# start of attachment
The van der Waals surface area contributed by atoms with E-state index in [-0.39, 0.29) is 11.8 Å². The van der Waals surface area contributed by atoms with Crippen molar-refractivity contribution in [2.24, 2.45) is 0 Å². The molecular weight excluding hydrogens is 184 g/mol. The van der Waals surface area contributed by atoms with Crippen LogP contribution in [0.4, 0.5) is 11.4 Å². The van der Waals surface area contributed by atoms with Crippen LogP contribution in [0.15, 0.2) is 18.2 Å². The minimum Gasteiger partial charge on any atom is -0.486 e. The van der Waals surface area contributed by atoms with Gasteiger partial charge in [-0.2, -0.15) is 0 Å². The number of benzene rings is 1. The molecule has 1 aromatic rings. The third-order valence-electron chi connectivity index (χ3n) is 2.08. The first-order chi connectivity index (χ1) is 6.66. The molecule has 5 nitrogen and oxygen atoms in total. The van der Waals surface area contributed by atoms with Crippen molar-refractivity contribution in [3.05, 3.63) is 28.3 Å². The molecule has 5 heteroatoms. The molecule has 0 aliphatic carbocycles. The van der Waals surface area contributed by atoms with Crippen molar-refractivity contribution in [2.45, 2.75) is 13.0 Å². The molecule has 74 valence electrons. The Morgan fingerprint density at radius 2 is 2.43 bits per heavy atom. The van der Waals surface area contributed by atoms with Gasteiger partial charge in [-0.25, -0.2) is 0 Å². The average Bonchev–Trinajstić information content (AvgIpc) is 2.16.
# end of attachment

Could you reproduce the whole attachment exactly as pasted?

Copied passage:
The van der Waals surface area contributed by atoms with E-state index in [-0.39, 0.29) is 11.8 Å². The van der Waals surface area contributed by atoms with Crippen molar-refractivity contribution in [2.24, 2.45) is 0 Å². The molecular weight excluding hydrogens is 184 g/mol. The van der Waals surface area contributed by atoms with Crippen LogP contribution in [0.4, 0.5) is 11.4 Å². The van der Waals surface area contributed by atoms with Crippen LogP contribution in [0.15, 0.2) is 18.2 Å². The minimum Gasteiger partial charge on any atom is -0.486 e. The van der Waals surface area contributed by atoms with Gasteiger partial charge in [-0.2, -0.15) is 0 Å². The number of benzene rings is 1. The molecule has 1 aromatic rings. The third-order valence-electron chi connectivity index (χ3n) is 2.08. The first-order chi connectivity index (χ1) is 6.66. The molecule has 5 nitrogen and oxygen atoms in total. The van der Waals surface area contributed by atoms with Crippen molar-refractivity contribution in [3.05, 3.63) is 28.3 Å². The molecule has 5 heteroatoms. The molecule has 0 aliphatic carbocycles. The van der Waals surface area contributed by atoms with Crippen molar-refractivity contribution in [2.45, 2.75) is 13.0 Å². The molecule has 74 valence electrons. The Morgan fingerprint density at radius 2 is 2.43 bits per heavy atom. The van der Waals surface area contributed by atoms with Gasteiger partial charge in [-0.25, -0.2) is 0 Å². The average Bonchev–Trinajstić information content (AvgIpc) is 2.16.